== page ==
A cucumber is often thought of as a healthy food and finds its way on salads and sandwiches, but is it something that is good for your baby, and should they eat it?
Since it’s a vegetable, most people consider cucumbers something that’s OK to eat, especially if you’re dieting or on a health kick. It’s got a decent flavor to it, so it might be something your baby enjoys, especially on a hot summer afternoon, or when they’re teething.
But even though it makes the list of Subway toppings it’s not really the most nutrient dense vegetable out there, so it’s not a must-give for your baby, and it’s really up to you when and how you introduce it to them.
Can I Give My Baby Cucumber? Answer: After 6 Months
Cucumbers aren’t high on the nutritious vegetable ranking chart, and they don’t need to be specifically included in your baby’s diet because of any perceived nutritional value. There are better veggies you can go for first, like broccoli that packs more of a nutrition punch. However, there’s no reason they can’t try it after about 6 months to see how they like it.
A lot of parents will give their babies cucumbers as something cold and hard to gnaw on when they’re teething. For this it’s a good item to go with, since it is not well known for causing allergic reactions, and most babies have an easy time with it.
To Peel or Not to Peel
The peel is a bit questionable, and as long as you’re sure your baby can handle it, there’s nothing really wrong with giving it to them, in fact it has a lot of fiber. It’s best to go organic if you give them the peel. If you don’t think their teeth or digestive system can handle it yet, you might want to peel it for them, making it easier to chew up and digest.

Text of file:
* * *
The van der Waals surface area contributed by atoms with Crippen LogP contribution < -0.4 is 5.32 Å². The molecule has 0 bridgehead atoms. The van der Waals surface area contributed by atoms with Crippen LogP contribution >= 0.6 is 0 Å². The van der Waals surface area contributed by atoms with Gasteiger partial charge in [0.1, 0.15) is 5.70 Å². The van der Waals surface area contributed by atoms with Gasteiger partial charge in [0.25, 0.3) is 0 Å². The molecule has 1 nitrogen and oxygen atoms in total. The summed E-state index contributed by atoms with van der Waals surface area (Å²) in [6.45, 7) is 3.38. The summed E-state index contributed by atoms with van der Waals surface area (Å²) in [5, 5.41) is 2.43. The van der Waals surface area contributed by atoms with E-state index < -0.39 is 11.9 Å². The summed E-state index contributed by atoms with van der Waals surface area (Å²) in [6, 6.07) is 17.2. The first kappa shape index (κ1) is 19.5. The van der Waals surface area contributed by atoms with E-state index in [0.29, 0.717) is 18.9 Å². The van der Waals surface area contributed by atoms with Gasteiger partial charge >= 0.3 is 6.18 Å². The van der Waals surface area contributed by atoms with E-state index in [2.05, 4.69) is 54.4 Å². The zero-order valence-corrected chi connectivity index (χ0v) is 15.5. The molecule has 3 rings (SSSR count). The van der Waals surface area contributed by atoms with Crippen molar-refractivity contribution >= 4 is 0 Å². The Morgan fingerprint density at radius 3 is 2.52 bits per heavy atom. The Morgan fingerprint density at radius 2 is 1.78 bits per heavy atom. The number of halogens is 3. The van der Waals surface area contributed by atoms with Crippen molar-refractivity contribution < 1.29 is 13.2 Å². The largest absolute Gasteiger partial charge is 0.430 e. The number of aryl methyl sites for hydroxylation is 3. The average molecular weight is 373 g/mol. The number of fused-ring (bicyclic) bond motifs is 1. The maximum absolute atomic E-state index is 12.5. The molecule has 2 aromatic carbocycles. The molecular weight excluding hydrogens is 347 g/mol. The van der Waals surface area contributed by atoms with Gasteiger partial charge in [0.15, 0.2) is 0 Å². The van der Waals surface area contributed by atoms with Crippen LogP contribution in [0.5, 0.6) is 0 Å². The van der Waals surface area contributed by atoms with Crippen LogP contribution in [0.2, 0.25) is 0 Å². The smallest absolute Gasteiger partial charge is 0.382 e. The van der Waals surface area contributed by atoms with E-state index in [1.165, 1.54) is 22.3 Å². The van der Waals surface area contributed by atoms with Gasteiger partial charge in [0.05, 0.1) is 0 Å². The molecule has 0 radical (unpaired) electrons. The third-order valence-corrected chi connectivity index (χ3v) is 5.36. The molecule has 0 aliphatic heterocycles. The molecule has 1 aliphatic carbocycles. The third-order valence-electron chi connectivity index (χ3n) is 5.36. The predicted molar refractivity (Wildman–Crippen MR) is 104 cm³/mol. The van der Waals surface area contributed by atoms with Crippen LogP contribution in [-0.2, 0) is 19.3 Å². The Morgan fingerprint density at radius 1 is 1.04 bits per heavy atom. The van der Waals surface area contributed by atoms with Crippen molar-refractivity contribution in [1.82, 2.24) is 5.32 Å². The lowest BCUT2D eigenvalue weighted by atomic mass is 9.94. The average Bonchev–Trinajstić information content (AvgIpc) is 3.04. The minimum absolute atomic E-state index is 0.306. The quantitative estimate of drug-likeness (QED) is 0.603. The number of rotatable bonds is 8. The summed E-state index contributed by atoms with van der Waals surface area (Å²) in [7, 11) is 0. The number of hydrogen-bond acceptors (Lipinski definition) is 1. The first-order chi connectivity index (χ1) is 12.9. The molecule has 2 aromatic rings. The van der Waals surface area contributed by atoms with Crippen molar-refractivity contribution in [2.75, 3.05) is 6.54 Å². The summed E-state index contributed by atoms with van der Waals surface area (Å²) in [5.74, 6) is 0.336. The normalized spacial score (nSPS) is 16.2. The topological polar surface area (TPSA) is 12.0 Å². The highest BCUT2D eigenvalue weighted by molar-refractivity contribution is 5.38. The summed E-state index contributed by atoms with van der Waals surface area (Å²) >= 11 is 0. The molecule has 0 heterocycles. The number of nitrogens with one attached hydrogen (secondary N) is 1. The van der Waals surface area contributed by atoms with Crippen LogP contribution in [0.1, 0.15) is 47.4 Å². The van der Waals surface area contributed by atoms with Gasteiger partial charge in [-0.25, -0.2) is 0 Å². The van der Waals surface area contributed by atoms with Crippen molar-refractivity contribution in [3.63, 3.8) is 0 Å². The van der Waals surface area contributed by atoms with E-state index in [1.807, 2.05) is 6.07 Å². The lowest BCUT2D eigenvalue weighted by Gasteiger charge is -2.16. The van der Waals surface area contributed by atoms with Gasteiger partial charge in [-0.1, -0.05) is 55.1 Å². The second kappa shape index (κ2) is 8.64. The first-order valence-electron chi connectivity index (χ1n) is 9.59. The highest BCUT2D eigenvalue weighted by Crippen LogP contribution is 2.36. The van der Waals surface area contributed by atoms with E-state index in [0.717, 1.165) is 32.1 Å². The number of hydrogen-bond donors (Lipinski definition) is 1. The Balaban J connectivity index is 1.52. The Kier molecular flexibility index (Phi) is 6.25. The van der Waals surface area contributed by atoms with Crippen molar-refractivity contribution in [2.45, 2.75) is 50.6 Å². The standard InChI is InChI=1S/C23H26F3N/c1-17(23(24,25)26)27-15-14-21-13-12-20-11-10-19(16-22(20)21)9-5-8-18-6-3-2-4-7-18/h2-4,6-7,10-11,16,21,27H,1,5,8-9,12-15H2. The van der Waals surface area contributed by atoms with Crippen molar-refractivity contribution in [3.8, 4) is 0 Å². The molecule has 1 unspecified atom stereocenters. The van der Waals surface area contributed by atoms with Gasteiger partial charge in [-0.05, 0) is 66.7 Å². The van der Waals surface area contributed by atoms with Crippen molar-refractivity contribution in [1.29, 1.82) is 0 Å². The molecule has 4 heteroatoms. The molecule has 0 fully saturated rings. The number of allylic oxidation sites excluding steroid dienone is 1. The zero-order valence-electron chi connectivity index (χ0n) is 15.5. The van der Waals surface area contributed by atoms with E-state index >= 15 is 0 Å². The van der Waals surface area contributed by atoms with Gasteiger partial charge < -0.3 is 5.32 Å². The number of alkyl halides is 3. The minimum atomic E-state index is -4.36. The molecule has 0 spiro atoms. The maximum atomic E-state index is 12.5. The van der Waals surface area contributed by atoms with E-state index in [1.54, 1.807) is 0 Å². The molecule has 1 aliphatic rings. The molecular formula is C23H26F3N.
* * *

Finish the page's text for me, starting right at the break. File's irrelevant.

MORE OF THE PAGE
Consider Organic First
When you buy a food like cucumber the one thing you’ll have to consider is whether to leave the skin on or peel it off for them. No matter which way you decide, you might want to think about paying the surcharge and getting organic cucumbers. This insures that there won’t be insecticides sprayed all over the peel if you do decide to leave them on. It also means that the plant will be grown according to organic specifications and you’ll be getting a better quality vegetable for your baby.
One thing to watch out for is what type of seeds the cucumber has. While some seeds are very soft and easy to digest, some are not and you want to make sure to de-seed the cucumber before giving it to them. The quickest way to do that would be to cut the cucumber lengthwise and then the seeds are neatly presented to you and you can scrape them out with a spoon or your finger if they’re soft.
Introducing New Foods
While some sites advocate asking your doctor before introducing any new foods to your baby, that’s a bit extreme, and they’ll likely start screening your calls after about the 10th food you inquire about. As long as they don’t have any known food allergies, you simply make sure that you introduce new foods away from any other foods and then monitor how they react to it, both while you’re feeding it to them and how they digest it. Make a note of any concerns and go from there.
It’s good to feed your baby healthy things, so it’s good to wonder about whether cucumbers make the grade. There are better quality vegetables you can give them, but after 6 months you can start including cucumbers if you’d like, and if they like them.
Your baby won’t be able to thank you for doing your research before you give them things, but it’s always best to check on new foods before you just go ahead with something. It’s hard to find good advice because some parents out there will give their babies anything, and are not shy to tell the world that it’s OK, even though they have no authority to.